There is about an hour's worth of video content broken up into 14 discrete sections, making it very easy to complete the course at your own pace.

What We'll Build Exactly

We'll create a weather slash command.

  • /weather <city>

This will allow someone to type something like /weather Cape Town which will display the weather for that city within Slack. This is a simple script, but will give you the basic framework on how to have a slash command call a server that calls an external service, perform any action and return some data to Slack.

An Overview of the Workflow We Will Build:

  1. Setup a Node.js server that does something (like calls another API based on the parameters passed in by Slack) and returns some JSON data back to Slack.
  2. Configure a custom slash command for a Slack account: what the slash command is to be called, what address to post to (the above Node.js server).

Skills You'll Learn

  • Build on your experience of Javascript and learn new features of the next version: ECMAScript 2015 (ES6)
  • You'll set up a Node.js server with Express on DigitalOcean.

I look forward to helping you automate a lot of those repetitive tasks you normally perform in your business!

Note: This course is not created by, affiliated with, or supported by Slack Technologies, Inc.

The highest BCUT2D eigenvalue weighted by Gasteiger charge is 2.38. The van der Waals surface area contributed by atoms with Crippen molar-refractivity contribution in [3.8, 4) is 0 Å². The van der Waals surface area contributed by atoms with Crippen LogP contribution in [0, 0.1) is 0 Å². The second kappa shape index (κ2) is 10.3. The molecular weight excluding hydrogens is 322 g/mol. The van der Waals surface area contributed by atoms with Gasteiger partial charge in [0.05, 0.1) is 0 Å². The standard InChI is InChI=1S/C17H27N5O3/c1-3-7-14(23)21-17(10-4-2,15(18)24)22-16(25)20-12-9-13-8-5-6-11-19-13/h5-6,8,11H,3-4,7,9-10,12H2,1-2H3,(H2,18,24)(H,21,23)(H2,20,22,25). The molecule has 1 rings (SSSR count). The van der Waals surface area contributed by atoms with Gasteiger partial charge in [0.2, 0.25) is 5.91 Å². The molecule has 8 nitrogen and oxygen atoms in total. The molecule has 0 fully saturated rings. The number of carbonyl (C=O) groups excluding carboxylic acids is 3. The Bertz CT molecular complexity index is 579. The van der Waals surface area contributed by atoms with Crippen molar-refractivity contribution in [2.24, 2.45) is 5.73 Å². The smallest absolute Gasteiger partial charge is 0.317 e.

Who is the target audience?
  • This course is for users with some Javascript programming experience that want to automate and manage external services from within Slack.
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Curriculum For This Course
1 Lecture 04:59

A brief overview of Slack, an introduction to custom slash commands, how custom slash commands can help save you time by automating tasks (such as using the Trello or Freshbooks API), and what we will be building in this course.

Preview 04:59
Developing the custom slash command
8 Lectures 28:16

My development environment:

  • I work on a Mac
  • I use iTerm2 (
  • We will be using Node.js (
  • I use the Atom editor (
The development environment

We will create an account with to get our API key.

Get an OpenWeatherMap API key

Starting to code by adding in a few comments to state what we intend on doing. We will use ES6. In this video we test to make sure that Node.js can run our code.